# How Coulomb's potential is related to the propagator?

Based on this question and in the answers we see how the tree-level amplitude allows ust to relate the bare photon propagator to the Coulomb potential using basically just the Born approximation and the non-relativistic limit.

I wanted to expand that a little bit to do the same thing with the dressed propagator, in order to be able to expand it order by order and get corrections to the Coulomb potential.

For that matter I've considered the t-channel process $e^{-}(p_1)e^{-}(p_2)\to e^{-}(p_3)e^{-}(p_4)$ but instead of the bare propagator I've used the dressed propagator.

By applying Feynman's rules the amplitude I get is:

$$i\mathcal{M}=(-ie)\overline{u}(p_3)\gamma^{\mu}u(p_1)G_{\mu\nu}(p_1-p_3)(-ie)\overline{u}(p_4)\gamma^\nu u(p_4).$$

Now I use the non-relativistic limit. Since we have

$$u(p)=\begin{pmatrix}\sqrt{p\cdot \sigma}\xi \\\sqrt{p\cdot\overline{\sigma}\xi}\end{pmatrix}$$

if $m >> |\mathbf{p}|$ we have $p^0=\sqrt{m^2+|\mathbf{p}|^2}\approx m$ and $p\cdot\sigma=p^0+\mathbf{p}\cdot\vec{\sigma}\approx m$. With this I get

$$u(p)=\sqrt{m}\begin{pmatrix}\xi \\ \xi\end{pmatrix},\quad \overline{u}(p')=\sqrt{m}\begin{pmatrix}\xi \\ \xi \end{pmatrix}^\dagger\gamma^0$$

thus we have

$$i\mathcal{M}=(-ie)^2 m^2\begin{pmatrix}\xi_{s'} \\ \xi_{s'} \end{pmatrix}^\dagger\gamma ^0 \gamma^\mu\begin{pmatrix}\xi_s \\ \xi_s \end{pmatrix}\begin{pmatrix}\xi_{\sigma'} \\ \xi_{\sigma'} \end{pmatrix}^\dagger \gamma^0 \gamma^\nu \begin{pmatrix}\xi_\sigma \\ \xi_\sigma \end{pmatrix}G_{\mu\nu}(p_1-p_3)$$

Now I've read that the relation is with $G_{00}$ so everything else must vanish. I just don't see how that happens. I do see that if I forget everything and leave just $G_00$ the result becomes very simple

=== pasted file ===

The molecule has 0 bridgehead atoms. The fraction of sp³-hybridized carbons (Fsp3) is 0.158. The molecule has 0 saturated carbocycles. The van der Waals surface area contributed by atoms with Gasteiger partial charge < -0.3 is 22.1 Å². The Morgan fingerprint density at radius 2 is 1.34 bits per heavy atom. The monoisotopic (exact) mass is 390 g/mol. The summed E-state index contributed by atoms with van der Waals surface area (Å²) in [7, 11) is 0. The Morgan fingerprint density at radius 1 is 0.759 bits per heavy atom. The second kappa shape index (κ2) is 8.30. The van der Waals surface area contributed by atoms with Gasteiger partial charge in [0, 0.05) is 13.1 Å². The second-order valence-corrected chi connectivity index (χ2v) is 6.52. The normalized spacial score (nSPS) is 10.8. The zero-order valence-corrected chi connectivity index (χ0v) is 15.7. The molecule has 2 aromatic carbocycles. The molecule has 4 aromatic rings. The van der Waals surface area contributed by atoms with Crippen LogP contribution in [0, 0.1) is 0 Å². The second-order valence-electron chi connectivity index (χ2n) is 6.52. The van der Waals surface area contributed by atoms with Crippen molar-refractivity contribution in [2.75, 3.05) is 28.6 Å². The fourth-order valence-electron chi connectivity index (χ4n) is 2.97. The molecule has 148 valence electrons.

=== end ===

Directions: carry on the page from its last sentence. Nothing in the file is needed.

$$i\mathcal{M}=-e^2m^2 \delta_{ss'}\delta_{\sigma\sigma'} G_{00}(p_1-p_3)$$

but I'm unsure since I don't know how to justify droping everything. Relating to Born's approximation this is like is done in the other question.

So how is the correct way to get $\mathcal{M}$ in the non-relativistic limit to compare to Born's approximation and relate $V$ to $G$? Have I done anything wrong? Do we need to use the resummed expression in terms of the one-particle irreducible sum?

Let's consider the term $\overline{u}_{s'}(p')\gamma^iu_{s}(p)$, where $i$ is a spatial index. In the chiral representation, we have

$$\gamma^0\gamma^i= \begin{pmatrix} 0 & \textbf{1}\\ \textbf{1} & 0 \end{pmatrix} \begin{pmatrix} 0 & \sigma^i\\ -\sigma^i & 0 \end{pmatrix}= \begin{pmatrix} -\sigma^i & 0\\ 0 & \sigma^i \end{pmatrix},$$

so that

$$\overline{u}_{s'}(p')\gamma^{\mu}u_{s}(p)= m^2\begin{pmatrix} \xi_{s'}^{\dagger} & \xi_{s'}^{\dagger} \end{pmatrix} \begin{pmatrix} -\sigma^i & 0\\ 0 & \sigma^i \end{pmatrix} \begin{pmatrix} \xi_s\\ \xi_s \end{pmatrix}=0.$$

Thus, we have

$$\overline{u}_{s'}(p')\gamma^{\mu}u_{s}(p)=m^2\delta_{ss'}\delta^{0\mu}.$$

Thus, we obtain the desired result.

In relation to the rest of your question, there is no need to worry about 1PI diagrams or resummation of a perturbation series. The Coulomb potential is a purely tree-level result. There are corrections to the Coulomb potential that are very interesting (I recommend section 16.2 of Schwartz's Quantum Field Theory and the Standard model or chapter 6 of these lecture notes from a class I took at Cambridge by David Skinner for excellent discussions of this).

(Based on the statement of your problem, it seems like you're cool going from this result to the Coulomb potential. If not, leave a comment and I'll explain that bit too.)

I hope this helped!

• Thanks @BobKnighton, it was actualy much simpler than I expected. By the way, to finish it I believe I must compare to Born's approximation for the scattering of the initial electron at the state $|p_1,s\rangle$ to the final electron at the state $|p_3,s'\rangle$ by a potential. I might have gotten the constants wrong, but I got $\hat{V}(p_1-p_3)=e^2 G_{00}(p_1-p_3)$. Then I must expand $G_{00}$ to get the corrections. – user1620696 Jul 7 '17 at 3:37
• There is one subtlety that is often missed: because the electron states are normalized with a factor of $2E_p$ in field theory, you have to divide these out in the Born approximation. That is, in the nonrelativistic limit, you have to divide whatever you get by $(2m)^2$. That cancels the annoying factors of $m^2$ you get out front (although it seems you've already gotten rid of those). – Bob Knighton Jul 7 '17 at 4:13